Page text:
Tear gas by remote control: report

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Tear gas by remote control
Tear gas by remote control

A new report exploring the development of the use of remote control technology to deliver tear gas and other 'riot control agents' (RCAs) has been released by the Remote Control Project, the Omega Foundation and the Bradford Non-Lethal Weapons Research Project. The report, called “Tear Gassing by Remote Control”, charts the development of various different types of remote control technology now being sold by arms companies from across the world, including drones armed with tear gas, pepper balls and paint balls, remotely operated water cannon designed for use in prisons, and other similar equipment.

The Chemical Weapons Convention prohibits the use of any chemical weapon – including tear gas – but they are allowed by police forces, and many of these controversial weapons are being marketed towards police forces across the world. The report raises concerns about how such technology could be used by non-state actors such as terror groups or unregulated security firms, its use in armed conflict as a 'force multiplier', used to commit human rights abuses – and 'inappropriate means of delivery of law enforcement'.

 

The skunk riot control copter
The skunk riot control copter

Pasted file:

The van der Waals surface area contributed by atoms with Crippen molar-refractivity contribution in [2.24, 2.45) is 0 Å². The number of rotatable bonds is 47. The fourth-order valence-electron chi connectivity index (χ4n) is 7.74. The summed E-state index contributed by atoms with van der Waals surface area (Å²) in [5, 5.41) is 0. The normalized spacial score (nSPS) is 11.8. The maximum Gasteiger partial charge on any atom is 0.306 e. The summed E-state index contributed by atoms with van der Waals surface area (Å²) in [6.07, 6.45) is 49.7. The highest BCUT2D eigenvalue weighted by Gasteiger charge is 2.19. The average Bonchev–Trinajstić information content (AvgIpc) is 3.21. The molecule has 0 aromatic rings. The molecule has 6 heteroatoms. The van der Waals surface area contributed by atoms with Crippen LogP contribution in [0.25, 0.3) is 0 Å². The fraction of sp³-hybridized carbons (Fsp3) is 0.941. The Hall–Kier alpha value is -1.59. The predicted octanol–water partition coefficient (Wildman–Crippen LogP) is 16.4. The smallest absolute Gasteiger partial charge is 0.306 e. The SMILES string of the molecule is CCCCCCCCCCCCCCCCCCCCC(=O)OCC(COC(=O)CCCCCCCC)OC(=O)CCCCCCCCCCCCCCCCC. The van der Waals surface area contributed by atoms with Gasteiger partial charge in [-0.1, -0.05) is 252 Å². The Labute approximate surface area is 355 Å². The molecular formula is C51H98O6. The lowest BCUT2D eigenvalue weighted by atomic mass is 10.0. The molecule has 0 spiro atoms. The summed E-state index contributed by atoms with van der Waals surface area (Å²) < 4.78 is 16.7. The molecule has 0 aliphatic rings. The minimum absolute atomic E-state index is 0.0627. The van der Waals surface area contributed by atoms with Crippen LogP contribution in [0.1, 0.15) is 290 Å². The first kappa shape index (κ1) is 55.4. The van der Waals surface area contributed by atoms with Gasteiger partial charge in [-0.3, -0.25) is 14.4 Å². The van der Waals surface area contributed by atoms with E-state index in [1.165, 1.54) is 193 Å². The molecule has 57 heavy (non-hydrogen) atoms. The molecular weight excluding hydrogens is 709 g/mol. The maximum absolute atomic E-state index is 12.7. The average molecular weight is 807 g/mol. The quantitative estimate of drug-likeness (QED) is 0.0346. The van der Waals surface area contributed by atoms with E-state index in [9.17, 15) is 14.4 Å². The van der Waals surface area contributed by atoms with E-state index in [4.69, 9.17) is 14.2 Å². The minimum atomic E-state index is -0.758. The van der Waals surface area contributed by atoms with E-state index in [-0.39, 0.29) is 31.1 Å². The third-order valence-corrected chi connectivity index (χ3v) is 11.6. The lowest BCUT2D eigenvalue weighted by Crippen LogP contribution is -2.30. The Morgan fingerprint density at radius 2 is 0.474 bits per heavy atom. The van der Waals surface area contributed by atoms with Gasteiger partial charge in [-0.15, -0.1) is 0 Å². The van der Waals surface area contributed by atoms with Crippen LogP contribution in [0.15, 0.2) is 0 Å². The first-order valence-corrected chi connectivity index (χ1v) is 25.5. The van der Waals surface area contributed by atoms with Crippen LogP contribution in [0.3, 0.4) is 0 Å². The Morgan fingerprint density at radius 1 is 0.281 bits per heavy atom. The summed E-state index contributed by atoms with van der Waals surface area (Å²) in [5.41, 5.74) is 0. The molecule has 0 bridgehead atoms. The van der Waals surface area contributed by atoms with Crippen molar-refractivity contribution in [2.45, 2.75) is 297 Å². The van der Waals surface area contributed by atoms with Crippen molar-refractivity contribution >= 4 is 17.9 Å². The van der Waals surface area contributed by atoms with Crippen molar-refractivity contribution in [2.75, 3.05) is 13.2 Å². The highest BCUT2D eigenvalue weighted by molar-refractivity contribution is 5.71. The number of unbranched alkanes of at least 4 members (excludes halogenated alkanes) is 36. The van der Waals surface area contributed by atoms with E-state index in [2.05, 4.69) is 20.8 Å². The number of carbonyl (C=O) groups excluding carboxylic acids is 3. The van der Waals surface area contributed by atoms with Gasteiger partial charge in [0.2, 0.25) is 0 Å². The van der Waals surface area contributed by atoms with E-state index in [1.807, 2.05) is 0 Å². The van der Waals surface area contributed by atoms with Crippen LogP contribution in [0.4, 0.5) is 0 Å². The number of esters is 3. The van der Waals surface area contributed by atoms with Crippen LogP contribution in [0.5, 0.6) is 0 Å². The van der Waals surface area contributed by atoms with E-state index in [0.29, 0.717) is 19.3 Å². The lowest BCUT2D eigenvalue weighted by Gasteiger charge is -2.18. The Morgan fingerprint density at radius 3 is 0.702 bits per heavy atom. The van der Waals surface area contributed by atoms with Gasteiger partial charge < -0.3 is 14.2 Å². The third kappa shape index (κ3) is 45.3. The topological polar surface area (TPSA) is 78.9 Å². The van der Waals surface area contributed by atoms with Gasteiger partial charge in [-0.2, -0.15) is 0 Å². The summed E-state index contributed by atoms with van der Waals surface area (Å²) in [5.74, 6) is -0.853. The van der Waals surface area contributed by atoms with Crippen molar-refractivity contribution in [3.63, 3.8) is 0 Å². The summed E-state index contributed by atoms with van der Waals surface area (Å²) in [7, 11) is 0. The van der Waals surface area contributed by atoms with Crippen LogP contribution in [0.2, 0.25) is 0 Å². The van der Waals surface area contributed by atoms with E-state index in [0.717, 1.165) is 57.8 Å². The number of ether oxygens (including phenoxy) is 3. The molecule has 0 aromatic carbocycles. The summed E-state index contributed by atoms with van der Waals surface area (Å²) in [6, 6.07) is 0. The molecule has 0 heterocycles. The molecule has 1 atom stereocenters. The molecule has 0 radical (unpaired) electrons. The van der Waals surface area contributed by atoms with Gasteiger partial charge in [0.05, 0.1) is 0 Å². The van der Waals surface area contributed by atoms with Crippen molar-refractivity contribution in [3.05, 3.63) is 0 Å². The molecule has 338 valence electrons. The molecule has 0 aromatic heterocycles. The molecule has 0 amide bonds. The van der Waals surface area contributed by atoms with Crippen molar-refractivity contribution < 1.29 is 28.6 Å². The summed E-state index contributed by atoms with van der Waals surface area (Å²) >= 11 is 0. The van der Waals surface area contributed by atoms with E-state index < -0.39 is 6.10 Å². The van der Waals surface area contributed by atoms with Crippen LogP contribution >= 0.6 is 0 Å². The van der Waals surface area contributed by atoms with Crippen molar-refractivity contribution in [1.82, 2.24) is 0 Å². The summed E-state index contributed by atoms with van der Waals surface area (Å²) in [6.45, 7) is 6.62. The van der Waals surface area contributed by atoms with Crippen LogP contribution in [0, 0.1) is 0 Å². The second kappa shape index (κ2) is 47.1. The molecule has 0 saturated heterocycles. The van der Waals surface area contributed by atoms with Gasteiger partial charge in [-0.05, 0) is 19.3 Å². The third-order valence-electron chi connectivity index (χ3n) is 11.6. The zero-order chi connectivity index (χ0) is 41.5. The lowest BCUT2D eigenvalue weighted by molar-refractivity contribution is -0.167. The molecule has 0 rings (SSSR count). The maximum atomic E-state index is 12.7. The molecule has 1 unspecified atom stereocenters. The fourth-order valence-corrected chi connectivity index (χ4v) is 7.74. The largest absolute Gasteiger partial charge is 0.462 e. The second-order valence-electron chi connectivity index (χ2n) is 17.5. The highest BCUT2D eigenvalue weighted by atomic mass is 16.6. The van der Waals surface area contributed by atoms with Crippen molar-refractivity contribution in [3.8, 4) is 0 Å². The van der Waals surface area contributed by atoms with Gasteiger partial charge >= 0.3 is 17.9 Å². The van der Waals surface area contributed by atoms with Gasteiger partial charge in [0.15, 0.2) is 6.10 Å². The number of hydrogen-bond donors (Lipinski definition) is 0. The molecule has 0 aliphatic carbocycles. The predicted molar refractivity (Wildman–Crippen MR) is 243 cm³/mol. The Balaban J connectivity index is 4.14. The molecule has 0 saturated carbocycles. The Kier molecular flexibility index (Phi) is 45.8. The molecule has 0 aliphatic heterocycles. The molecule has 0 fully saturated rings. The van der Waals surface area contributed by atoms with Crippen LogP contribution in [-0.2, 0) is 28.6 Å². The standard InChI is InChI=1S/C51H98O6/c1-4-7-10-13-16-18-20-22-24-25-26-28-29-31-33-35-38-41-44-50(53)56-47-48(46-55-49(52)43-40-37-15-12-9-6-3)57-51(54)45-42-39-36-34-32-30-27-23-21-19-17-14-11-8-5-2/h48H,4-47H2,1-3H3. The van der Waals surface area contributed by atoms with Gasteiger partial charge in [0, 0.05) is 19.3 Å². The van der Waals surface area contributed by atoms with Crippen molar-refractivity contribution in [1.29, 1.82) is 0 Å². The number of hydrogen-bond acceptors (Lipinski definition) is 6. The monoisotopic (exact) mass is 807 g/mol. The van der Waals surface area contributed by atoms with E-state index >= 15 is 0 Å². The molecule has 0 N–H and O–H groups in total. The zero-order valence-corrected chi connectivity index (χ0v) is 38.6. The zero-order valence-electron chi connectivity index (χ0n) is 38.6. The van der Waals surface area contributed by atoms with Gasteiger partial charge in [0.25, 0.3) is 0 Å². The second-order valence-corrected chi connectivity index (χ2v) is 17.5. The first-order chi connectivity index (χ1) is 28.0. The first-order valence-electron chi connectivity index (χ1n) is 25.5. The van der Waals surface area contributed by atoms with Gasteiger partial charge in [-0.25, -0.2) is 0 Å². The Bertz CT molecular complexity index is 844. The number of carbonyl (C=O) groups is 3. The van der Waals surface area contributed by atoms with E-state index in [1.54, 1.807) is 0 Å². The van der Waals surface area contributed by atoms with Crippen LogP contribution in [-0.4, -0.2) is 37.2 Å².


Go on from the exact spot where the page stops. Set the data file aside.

Technology from across the world is assessed in the report, including a drone armed with paint balls and pepper balls, built by South African company 'Desert Wolf'. The 'Skunk Riot Control Copter' is an unmanned aerial vehicle that can fire up to 80 rounds per second. Acccording to the report, Desert Wolf has “entered into an agreement with an un-named South American manufacturer who would supply a range of “non-lethal” grenades including smoke, flash-bang and tear gas for use in an upgraded Skunk model.”

Israeli company G-NIUS also features, with the 'Guardium unmanned ground vehicle'. The Guardium is 'semi-autonomous', can operate for up to 24 hours, and can be armed with a variety of weapons. Spanish company Technological & Robotics Systems i

The 'Mega Hurtz', built by US company Inspectorbot
The 'Mega Hurtz', built by US company Inspectorbot

 

s also included, having recently produced the 'RiotBot' an unmanned ground vehicle which is again designed to fire 'non-lethal' riot control substances such as pepper balls. Meanwhile, US company Inspectorbot has built the 'Mega Hurtz', a 'tactical robotic platform' capable of destroying concrete walls.

 

The full report is available on the Remote Control Project website here: http://remotecontrolproject.org/wp-content/uploads/2015/12/Tear-Gassing-By-Remote-Control-Report.pdf

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